Algerian novelist Said Khatibi’s Kitab al-khataya is not the story of Algeria’s black decade, or of Islamist fighters, or of star-crossed love. Instead, it’s a book that begins on a crowded bus with a tampon emergency.
“Tamalt was taken to intensive care following a hunger strike that lasted more than sixty days. “
“Algerian fiction is better known, in Algeria and beyond, for its narratives of tragedies directly related to war, through which seeps the undiluted memory of ruthless violence. Underground, however, a magnificent layer lies, one that is deeply connected to an ancestral oral literary tradition, to its animals, its magic realism and delicious wit.”
In the tradition of Assia Djebar’s Fantasia, Algerian author-scholar Nadia Ghanem has a discussion with the anonymous unaccompanied Englishwoman who wrote Through Algeria.
“Our interest for African literature does not boil down to buying book rights so we can reedit them in Algeria. We are trying to contribute to the autonomy of the African literary field.”
“She is one of the strongest women’s voices of Algerian literature on matters of women’s rights and who openly discussed issues of rape and violence against of women.”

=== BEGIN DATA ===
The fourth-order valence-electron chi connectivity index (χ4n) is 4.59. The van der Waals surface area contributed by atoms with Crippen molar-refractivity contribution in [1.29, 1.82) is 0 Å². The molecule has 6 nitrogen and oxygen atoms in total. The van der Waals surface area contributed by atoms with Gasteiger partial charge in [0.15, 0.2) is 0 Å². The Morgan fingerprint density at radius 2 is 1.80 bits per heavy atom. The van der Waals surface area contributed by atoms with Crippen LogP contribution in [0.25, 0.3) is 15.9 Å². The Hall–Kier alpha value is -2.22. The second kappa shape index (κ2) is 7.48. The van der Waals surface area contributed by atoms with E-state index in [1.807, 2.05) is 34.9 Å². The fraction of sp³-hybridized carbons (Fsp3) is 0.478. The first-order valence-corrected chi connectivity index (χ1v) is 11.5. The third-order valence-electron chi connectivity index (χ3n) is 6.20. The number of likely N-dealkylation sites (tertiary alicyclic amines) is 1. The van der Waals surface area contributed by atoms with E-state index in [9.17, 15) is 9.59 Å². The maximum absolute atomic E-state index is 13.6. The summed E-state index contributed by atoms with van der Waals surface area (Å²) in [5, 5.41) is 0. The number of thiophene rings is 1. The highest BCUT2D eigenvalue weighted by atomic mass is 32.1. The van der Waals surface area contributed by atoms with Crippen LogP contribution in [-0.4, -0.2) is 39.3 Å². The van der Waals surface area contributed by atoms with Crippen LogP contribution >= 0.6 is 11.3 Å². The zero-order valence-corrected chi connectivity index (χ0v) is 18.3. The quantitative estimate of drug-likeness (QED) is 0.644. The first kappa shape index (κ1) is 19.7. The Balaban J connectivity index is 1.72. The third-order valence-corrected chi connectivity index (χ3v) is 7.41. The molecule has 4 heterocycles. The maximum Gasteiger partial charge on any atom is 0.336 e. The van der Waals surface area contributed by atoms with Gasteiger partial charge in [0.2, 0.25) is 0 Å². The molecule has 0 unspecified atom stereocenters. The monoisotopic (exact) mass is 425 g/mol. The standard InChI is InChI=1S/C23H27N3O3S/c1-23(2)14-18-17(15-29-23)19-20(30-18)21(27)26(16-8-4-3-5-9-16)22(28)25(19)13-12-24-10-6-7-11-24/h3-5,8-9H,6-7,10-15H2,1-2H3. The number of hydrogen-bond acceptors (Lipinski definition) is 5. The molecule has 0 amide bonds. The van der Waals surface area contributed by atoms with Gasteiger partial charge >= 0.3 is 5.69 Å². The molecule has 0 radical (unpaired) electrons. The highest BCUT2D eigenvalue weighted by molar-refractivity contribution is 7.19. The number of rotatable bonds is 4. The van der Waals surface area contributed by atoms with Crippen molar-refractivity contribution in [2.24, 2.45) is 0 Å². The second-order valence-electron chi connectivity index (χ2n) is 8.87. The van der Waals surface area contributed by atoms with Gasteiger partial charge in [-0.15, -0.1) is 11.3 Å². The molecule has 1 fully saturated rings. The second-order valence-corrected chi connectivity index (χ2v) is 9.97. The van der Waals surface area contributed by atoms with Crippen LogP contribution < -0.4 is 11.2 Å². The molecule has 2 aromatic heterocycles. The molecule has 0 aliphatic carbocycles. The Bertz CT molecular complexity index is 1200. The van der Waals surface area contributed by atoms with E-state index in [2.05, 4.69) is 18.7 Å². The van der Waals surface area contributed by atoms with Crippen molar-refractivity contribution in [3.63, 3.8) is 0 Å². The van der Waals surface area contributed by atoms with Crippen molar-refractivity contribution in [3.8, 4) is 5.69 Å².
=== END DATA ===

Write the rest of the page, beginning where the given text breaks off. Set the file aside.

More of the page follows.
“[Y]ou cannot be neutral towards this novel.”
“[I]n order for Tamazight culture to move forward, we must produce. I hope that our culture will finally take its rightful place in a universal context.”
“State publishing, as with every other state sector, entered a serious crisis.”
“alas you the clerics who chant
you who are well considered
can’t you see that our religion is up for sale”
While sex, drugs and pizzas have been stable story elements in Algerian novels over the past decade (for pizzas, read Chawki Amari), a prominent place given to smoking seems relatively new to me in our fiction as far as my… Read More ›
“To illustrate this, here is a sample of titles released in 2015 from authors we should keep an eye on.”